Saturday, June 22, 2019

Hypothetical trailer for a hypothetical game about running around (figuratively) in zero gravity

[Originally posted right here right now.]
[Just something quick and rough]
[Italics are voice over.]

So, you know how it is when you think you're living in a small town on earth that is, perhaps, too isolated for its own good but otherwise fairly unremarkable, and then your entire understanding of reality is shattered when the gravity fails?
[short scene of when the gravity failed, and the immediate aftermath (based on computer physics simulations rather than assumptions about what it would look like.)]
Yeah . . . that.
[adults looking completely freaked out, confused, and/or in utter shock]
[kids having fun 'flying' by launching themselves from building to building]
As near as we can tell, we're in some form of bio-dome or other on some kind of space station, with absentee landlords.
[A town meeting, in the high school auditorium.  Why?  Because the seats are nailed down, which gives people something to latch onto.]

"We're somewhat close to sure," a speaker says, "that the sea migrating into the sky will not cause the local fish population die off, provided that we implement some simple and straightforward safeguards."
Life goes on, because it kind of has to . . .
[People attempting to shop at a supermarket, which has been modified for zero-g by people who clearly had no idea what they were doing.]
. . . and some of us even attempt to understand things . . .
[Two floating people, anchoring themselves by holding onto a workbench.  Said workbench has clearly alien/future/{otherwise unlike what we know} technology strapped to it.]

One Person: "I'm telling you, if we hook the doohicky into the thingamajig--"

The Other: "Then the whole thing will explode!"

One Person: "Don't be so dramatic.  The worst that would happen is we'd void our warranty."

The Other: "We don't have a warranty,"

One Person: "Then everything's fine."
. . . but answers are kind of hard to come by . . .
"It was hard enough figuring out how high up the sky is, now you want to know what it's made of‽"
. . . and no one really knows what to do . . .
Public figure: "Provided we all stay calm--"

Random Heckler: "No one will notice you don't have a plan!"
. . . so any ideas at all, no matter how ill conceived . . .
Leader of a ragtag group: "We'll just steal some construction equipment and drill a hole in the . . . the . . ."

Member of group: "Sky/bedrock/wall/thing."

Leader: "Yeah, that."
. . . are kind of welcome . . .
[Narrator is on screen for the first time, and is talking to members of the rag tag group]

Narrator: "I just want you to know that I'm only doing this--"

Member of group: "--because you're bored and have nothing better to do, we know."

Narrator: "Look, I just want it to be on-record that I think this is a stupid idea that has no chance of working."

Member of group: "When we appoint a scribe, making that record will be the first thing we have them do; let's get on with it."
. . . given the lack of clear alternatives.
[Explosion rips a hole in what looks like reality itself, but clearly has to be the wall around the enclosure.]
Which is more or less where we find ourselves.
[Quick shots of gameplay involving human-powered movement through zero gravity in various environments.]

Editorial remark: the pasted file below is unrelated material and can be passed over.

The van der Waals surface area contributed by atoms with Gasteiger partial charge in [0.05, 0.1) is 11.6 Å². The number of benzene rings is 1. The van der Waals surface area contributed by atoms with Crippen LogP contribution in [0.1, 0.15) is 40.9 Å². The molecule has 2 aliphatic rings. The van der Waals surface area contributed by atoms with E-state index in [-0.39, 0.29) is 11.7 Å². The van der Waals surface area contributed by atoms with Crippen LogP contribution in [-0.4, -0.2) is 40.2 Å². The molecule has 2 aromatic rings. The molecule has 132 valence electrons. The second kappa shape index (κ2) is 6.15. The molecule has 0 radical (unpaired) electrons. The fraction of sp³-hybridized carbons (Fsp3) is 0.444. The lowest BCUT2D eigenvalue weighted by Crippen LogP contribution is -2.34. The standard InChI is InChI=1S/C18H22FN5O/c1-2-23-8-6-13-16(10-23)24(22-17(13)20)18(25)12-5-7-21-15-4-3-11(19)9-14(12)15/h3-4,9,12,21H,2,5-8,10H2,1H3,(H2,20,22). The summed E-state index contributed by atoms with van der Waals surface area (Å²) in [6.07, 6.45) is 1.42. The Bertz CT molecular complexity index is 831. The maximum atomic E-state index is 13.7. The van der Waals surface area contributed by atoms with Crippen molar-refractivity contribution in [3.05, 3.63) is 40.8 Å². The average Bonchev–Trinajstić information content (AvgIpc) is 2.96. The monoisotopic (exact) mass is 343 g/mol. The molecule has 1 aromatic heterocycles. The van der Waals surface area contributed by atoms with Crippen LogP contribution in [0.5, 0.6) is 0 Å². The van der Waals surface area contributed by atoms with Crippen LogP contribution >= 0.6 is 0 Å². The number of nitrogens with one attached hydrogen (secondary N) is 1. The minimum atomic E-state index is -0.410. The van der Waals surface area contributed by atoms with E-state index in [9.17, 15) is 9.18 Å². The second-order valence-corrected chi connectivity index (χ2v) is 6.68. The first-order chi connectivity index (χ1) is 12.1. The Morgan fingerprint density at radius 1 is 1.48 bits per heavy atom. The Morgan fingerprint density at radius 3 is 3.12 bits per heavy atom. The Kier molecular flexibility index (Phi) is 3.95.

[Lots of the zero-g equivalent of running (toward, from, between), possible non-euclidean geometry (not sure on that one), and a distinct lack of combat.]

⁂   ⁂

So, where this comes from is long, roundabout, and only tangentially related to what this actually ended up being.  I'll have a separate post on the game Adr1ft (along with what I wanted, and didn't get, from it) in the near future.

The short version: I was thinking thoughts about a person (not vehicle) moving in zero gravity as a game mechanic, and how, properly implemented, that could be awesome.  Then, somehow, the idea of a terrestrial setting came into my head.  Given that terrestrial settings aren't particularly known for their lack of gravity, that's when the "not really on earth" part of the idea came in.

The idea proper started with what became the first two italic bits.

The first bit was never completely formed.  "You know how it is when . . ." something about the sudden realization that one isn't in figurative-Kansas anymore being brought about by the gravity turning off.  (Figurative-Kansas not mentioned, but hopefully that gets the idea across.

The second bit of, "Yeah, that," was always pretty clear.

Those two things were the start of the idea, the next thing I came up with was having people who had scavenged some of the habitat technology trying to understand it with the exchange of:
"I'm telling you, if we hook the doohicky into the thingamajig--"

The Other: "Then everything will explode!"
or thereabouts.  The rest of that particular bit grew pretty naturally.

Everything else I sort of hastily filled in in the process of writing.

The "hastily" is important here because none of it is particularly well thought out.  Nor is there any clear concept of how it fits together.  For example: Did the people at the work bench get the doohicky and the thingamajig on their own, or did they salvage it after the ragtag group blew a hole in the wall? No idea.

I very much don't know what would happen to a body of water if gravity turned off.  That means that I also very much do not know if there's any hope for fish.  (This is well before we get to the fact that fish, apparently, do very badly in zero gravity.)  I just needed something for someone to say in a town meeting.